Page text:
A Workshop with Alvaro Castagnet

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Alvaro Castagnet – A Workshop


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Several years ago, when I was first starting this journey, I found Alvaro Castagnet’s work out there in cyberspace. Wow…I was immediately enchanted by his work. So fluid, passionate, powerful. At that time I never thought I would get the chance to watch him paint, or listen to him lecture about his philosophy on painting yet last week I found myself in that very position – “que afortunado”.

Alvaro presented a 2 day workshop at Daniel Smith’s in Seattle and I signed up! During the workshop he painted 4 demos (a cityscape of the Pike Place Market in Seattle, another city view of umbrellas in New York city, ‘boats’ – a view of a Seattle harbor and an indoor setting of a group of people in a cafe) and the class managed to paint 2 paintings. We planned for 4, but simply ran out of time.

Class started out the first day with a review of his tools. He had the standard array of sable brushes, mops, rounds and flats as well as some Chinese brushes that had been given to him recently (large flat brushes). He used rough paper and a brass palette. I thought his colors were more on the dark side: two new grays of his design, neutral tint, yellow ochre and burnt sienna. Also ultramarine blue, cobalt blue, turquoise and lavender. He recommended that we start out simply using a warm and a cool of each of the primaries and over time increase our palettes to include more exotic colors. He also suggested mixing our colors and not using pure colors as they do not appear in nature.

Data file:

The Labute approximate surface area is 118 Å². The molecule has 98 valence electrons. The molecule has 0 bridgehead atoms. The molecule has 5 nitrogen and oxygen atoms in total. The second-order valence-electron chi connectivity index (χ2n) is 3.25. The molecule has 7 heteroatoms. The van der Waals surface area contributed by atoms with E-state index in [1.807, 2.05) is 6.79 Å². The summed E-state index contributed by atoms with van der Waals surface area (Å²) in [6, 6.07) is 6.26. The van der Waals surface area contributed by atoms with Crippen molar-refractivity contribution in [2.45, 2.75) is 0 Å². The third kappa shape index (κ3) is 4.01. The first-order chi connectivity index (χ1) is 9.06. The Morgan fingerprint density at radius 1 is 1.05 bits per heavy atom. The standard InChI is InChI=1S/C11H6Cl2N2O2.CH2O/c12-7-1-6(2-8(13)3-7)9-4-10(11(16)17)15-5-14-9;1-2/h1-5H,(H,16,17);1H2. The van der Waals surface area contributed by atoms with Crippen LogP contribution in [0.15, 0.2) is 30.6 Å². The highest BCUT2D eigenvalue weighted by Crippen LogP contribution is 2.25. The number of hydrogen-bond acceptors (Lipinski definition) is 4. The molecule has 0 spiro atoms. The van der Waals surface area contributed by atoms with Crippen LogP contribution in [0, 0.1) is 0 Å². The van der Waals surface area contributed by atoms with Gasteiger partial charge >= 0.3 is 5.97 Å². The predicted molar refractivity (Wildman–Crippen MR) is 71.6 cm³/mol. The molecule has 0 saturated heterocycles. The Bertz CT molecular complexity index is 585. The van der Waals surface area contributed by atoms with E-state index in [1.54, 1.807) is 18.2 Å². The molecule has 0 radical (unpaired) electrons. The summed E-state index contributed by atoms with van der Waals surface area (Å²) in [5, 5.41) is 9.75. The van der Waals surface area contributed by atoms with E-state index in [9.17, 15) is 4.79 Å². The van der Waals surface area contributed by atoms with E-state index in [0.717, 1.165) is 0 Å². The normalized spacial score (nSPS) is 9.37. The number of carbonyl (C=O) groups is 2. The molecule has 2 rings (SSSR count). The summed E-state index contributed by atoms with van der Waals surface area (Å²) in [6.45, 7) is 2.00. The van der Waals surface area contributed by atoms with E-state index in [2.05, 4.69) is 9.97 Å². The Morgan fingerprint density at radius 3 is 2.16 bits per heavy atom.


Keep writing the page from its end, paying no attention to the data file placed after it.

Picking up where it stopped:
During the demos, Alvaro described many tips and techniques that I will attempt to condense here into a simple list.

  • He uses transparent paint
  • Paint ‘big brush’ – ‘small painting’
  • Paint light and shape, not objects
  • It’s all about value
  • Paintings often go from light at the top to dark at the bottom
  • Don’t hold the brush like a pencil
  • Paint in strokes
  • Simplify
  • Connect your darks

All in all it was a very interesting two days with a very interesting and gifted painter.  One afternoon a student asked Alvaro if he like to be known as a great teacher.  He answered quite honestly, saying that he would wish that he be known as a great painter.  He also admitted that he sometimes paints a painting that he believes is really good…then puts it away for a while and maybe a month later pulls it out and thinks….’well, maybe not!’

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